Traditionally the NHS has primarily focused its security efforts on the problems associated with violence and aggression toward staff. This is because it is still perceived as the major concern and so continues to be the main focus of resource expenditure. Whilst the threat of aggression is clearly an issue that needs to be in scope, there are other areas that not only need attention for the wellbeing of the people involved, but also to help guard against spiralling cost – a pariah to any NHS Trust.
Looking at the Threat Landscape
In many cases, NHS Trust security is managed by former Police Officers who have a wealth of experience in dealing with aggression. . However, it has to be acknowledged that the threat landscape, is far more varied than this head-on threat. Security threats come from a variety of sources and not all revolve around outright aggression.
The perception of the Security Officers duties in NHS Trusts is that they are to provide reassurance to the public, hospital staff and visitors in the event of violent behaviour. In fact, there are a myriad of duties that they are called upon to carry out, some of which they are not trained to perform. These duties can include; searching for missing patients; attending patients on suicide watch; supervision of patients awaiting Mental Health professionals; foot patrols; cashier runs; car park patrols; smoking patrols and issuing parking contravention notices, to name but a few.
The NHS is no different from any other organisation as far as security is concerned, security components are more often than not, bolted on as funding becomes available and usually without any long term objective in mind. In a recent NHS Trust project, we was discovered that the absence of a strategic vision meant that funding had in fact, been wasted. For example; additional CCTV cameras were installed without an understanding of what they were actually needed to do. The CCTV system was not integrated with other security systems and this lack of integration represented not only a wasted opportunity to increase efficiency as well as improve security, it also wasted scarce financial resources. A CCTV audit revealed that there were actually too many cameras but few were positioned where they were needed. Furthermore, many cameras were capturing images that were actually unusable. (This problem only increases when you add in multi sites, using different systems.) A rationalisation of the CCTV estate and review of their fitness for purpose is in many cases, the best way to proceed.
Another very important aspect to using CCTV systems that is often overlooked or perhaps not fully understood is the Data Protection Act. The images that are recorded, stored and deleted constitute personal data that has to be properly handled and then when appropriate, properly destroyed. This means everyone who monitors, has access to, stores or manages these images, needs to be properly trained, aware of their responsibility and understand how to treat the data properly.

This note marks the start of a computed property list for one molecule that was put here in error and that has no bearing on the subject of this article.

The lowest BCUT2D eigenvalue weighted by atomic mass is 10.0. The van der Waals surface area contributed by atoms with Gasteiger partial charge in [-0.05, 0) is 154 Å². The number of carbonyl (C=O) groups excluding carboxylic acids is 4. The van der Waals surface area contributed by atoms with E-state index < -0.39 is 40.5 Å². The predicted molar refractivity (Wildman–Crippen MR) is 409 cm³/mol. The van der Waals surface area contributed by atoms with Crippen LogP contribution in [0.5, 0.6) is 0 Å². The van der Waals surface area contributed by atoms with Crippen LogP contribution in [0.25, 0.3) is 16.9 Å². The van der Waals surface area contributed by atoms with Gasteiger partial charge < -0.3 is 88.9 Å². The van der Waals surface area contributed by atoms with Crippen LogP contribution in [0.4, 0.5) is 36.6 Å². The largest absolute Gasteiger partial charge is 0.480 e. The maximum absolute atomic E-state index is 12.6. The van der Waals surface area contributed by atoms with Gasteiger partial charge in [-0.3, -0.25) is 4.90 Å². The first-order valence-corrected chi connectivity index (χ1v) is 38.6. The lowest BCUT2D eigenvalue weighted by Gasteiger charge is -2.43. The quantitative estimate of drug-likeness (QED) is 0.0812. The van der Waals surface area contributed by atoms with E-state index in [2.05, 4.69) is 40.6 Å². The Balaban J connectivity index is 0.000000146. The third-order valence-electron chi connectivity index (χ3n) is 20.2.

In any organisation, loss creates cost and this is something each and every Trust is currently facing. A recent Daily Mail article highlighted theft from the NHS as a serious issue. Some equipment and facilities are very expensive. Loss or damage not only drive cost but can endanger lives. The absence of a security-aware culture or one that is almost entirely focused on an aggression-based threat, allows loss to flourish as the investment can be made ineffectually, as we read about the CCTV example. Staff may prop open frequently used doors, or share door entry cards for convenience. These are commonly found issues in security procedures in Trusts. What if that door gave access to drugs, vital equipment or confidential medical data? If the cameras are also ineffectual, a thief could wander around and help themselves to thousands of pounds worth of equipment, or steal personal data that the NHS trust would be held accountable for.
During a recent project, a consultant found that no one challenged his presence in a medical record archive and said he could have easily made his way into a RESTRICTED information area by tailgating through the door; such was the lack of awareness.
- The Threat environment has changed and security needs to be approached as a cyclical, on-going process. It needs to be reviewed and tested regularly.
- The narrow view of security within the NHS as being aggression-based and the responsibility of the manned guarding component needs to be dispelled. Everyone working within any organisation has a personal responsibility for security; an NHS Trust is no different. A cultural change within Trusts is required to instil awareness . Only this way will everyone feel part of the security fabric and not something that is done by someone else.
- Security Training and education should be standard in all Trusts; this should include an understanding of the real rather than perceived threat landscape.
- Senior management need to understand how to maximise the effectiveness of their security infrastructure for the benefit of the Trust. This encompasses understanding all of the above plus a willingness to forget the mantra of “this is the way we’ve always done it” and move toward excellence. After all, effective security will prevent harm to staff, patients, visitors and contractors, protect costly equipment and dangerous drugs, prevent damage to other assets and loss of sensitive or personal information.
- A proper security review can identify areas where cost savings can be made or wasted costs controlled, such as the CCTV estate review – removing cameras that are not fit for purpose will reduce the maintenance bill. The review will also determine if cameras are fit for their purpose and placed in an appropriate location to mitigate the identified threats thus ensuring that the Trust meets its Duty of Care for staff, visitor and patient safety.
Advent IM Senior Security Consultant – Paul Smith MSc MSyI